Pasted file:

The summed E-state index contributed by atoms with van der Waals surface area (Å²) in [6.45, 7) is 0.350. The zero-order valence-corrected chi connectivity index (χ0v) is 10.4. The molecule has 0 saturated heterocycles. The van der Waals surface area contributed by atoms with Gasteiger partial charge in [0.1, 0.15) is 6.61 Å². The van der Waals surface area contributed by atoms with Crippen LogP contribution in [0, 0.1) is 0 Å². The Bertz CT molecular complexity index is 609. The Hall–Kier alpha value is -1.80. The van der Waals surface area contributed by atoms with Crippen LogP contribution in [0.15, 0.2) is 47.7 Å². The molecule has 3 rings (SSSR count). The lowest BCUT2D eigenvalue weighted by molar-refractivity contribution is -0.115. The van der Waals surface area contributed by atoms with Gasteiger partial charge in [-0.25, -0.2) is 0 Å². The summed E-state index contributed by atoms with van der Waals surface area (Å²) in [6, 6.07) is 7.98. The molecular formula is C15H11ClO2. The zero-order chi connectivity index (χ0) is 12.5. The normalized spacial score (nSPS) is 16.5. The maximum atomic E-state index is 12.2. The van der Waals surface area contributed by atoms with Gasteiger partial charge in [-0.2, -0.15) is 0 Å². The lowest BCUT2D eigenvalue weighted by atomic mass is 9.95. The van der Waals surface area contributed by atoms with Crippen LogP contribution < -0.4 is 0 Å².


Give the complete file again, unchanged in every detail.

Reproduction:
The summed E-state index contributed by atoms with van der Waals surface area (Å²) in [6.45, 7) is 0.350. The zero-order valence-corrected chi connectivity index (χ0v) is 10.4. The molecule has 0 saturated heterocycles. The van der Waals surface area contributed by atoms with Gasteiger partial charge in [0.1, 0.15) is 6.61 Å². The van der Waals surface area contributed by atoms with Crippen LogP contribution in [0, 0.1) is 0 Å². The Bertz CT molecular complexity index is 609. The Hall–Kier alpha value is -1.80. The van der Waals surface area contributed by atoms with Crippen LogP contribution in [0.15, 0.2) is 47.7 Å². The molecule has 3 rings (SSSR count). The lowest BCUT2D eigenvalue weighted by molar-refractivity contribution is -0.115. The van der Waals surface area contributed by atoms with Gasteiger partial charge in [-0.25, -0.2) is 0 Å². The summed E-state index contributed by atoms with van der Waals surface area (Å²) in [6, 6.07) is 7.98. The molecular formula is C15H11ClO2. The zero-order chi connectivity index (χ0) is 12.5. The normalized spacial score (nSPS) is 16.5. The maximum atomic E-state index is 12.2. The van der Waals surface area contributed by atoms with Gasteiger partial charge in [-0.2, -0.15) is 0 Å². The lowest BCUT2D eigenvalue weighted by atomic mass is 9.95. The van der Waals surface area contributed by atoms with Crippen LogP contribution < -0.4 is 0 Å².